A love of a good challenge is driving one Lower Eyre Peninsula grower to stay the course with Kabuli chickpeas, despite being the only cropper in region to tackle the legume.
Tarren Minhard, Cummins, said he was drawn to the crop in part due to the memories of his father growing it in the 1990s and early 2000s.
Although his father moved on from chickpeas when Ascochyta wiped out the crop, Mr Minhard decided to try his hand in 2017 and has kept the crop in his rotation ever since.
"They're a bit like Goldilocks and need the perfect flowering window and temperatures to grow pods and keep them but I love the challenge," he said.
"Last year I thought we would've had a bumper year because of the wet, but they grew a lot of biomass and didn't pod as much.
"This year it's been hotter and the season's cut off a lot earlier."
With wheat, barely, canola and lentils to reap as well, Mr Minhard said his chickpea crop would be the last paddock to be reaped and expected to finish his program sometime in December.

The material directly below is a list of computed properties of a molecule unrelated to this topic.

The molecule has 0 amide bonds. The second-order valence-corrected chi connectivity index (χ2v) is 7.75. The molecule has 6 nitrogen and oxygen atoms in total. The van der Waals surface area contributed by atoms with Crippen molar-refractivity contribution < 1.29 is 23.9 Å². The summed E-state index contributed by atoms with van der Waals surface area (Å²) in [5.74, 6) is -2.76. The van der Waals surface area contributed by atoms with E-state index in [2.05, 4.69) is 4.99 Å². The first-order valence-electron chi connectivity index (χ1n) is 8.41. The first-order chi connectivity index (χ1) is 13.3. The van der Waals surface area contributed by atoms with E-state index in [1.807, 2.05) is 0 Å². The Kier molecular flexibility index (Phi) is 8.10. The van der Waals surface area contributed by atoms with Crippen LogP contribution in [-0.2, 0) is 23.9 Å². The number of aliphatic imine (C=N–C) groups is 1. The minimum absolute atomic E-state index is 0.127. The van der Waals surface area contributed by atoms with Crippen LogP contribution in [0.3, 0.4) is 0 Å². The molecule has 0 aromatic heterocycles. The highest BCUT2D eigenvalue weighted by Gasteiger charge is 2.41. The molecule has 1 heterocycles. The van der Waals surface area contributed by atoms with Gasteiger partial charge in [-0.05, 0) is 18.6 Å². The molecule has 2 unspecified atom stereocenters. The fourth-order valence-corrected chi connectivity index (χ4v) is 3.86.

"We sold chickpeas for $1000 a tonne last year and we averaged about 2.4t per hectare," he said.
"This year we're hoping for about 2.5t to 2.8t/ha and I've got 80ha in this year.
"They're looking nice and green in the paddock so I'm hoping for a good result."
Following the tough season in 2022-23, Australian Grain Export pulse trader William Alexander said there was currently suppressed demand for Kabuli chickpeas.
"Kabulis last year really didn't like wet weather and we know we had a very wet year for crops," he said.
"We had all sorts of skin issues due to the rain having longer to affect them.
"We figured with the rain the larger type Kabulis would have done well, the grains would be filling and the size would be good, but we got the opposite last year where we hardly found any large Kabulis anywhere.
"It was a very hard product to sell last year and that still continues now."
Although last season's crop was plagued with issues, Mr Alexander said he was hopeful the tide could change and the market would bounce back following the upcoming harvest.
"It's obviously a lot drier and warmer this growing season so I'm hoping the new Kabuli crop is better," he said.
"The market is really weird, it can do nothing for three months and then it can go crazy so it's hard to say what the prices will be like after this harvest.
"This season, we could start at $700 or $800/t and then potentially get back to a normal of over $1000/t if they're good quality."
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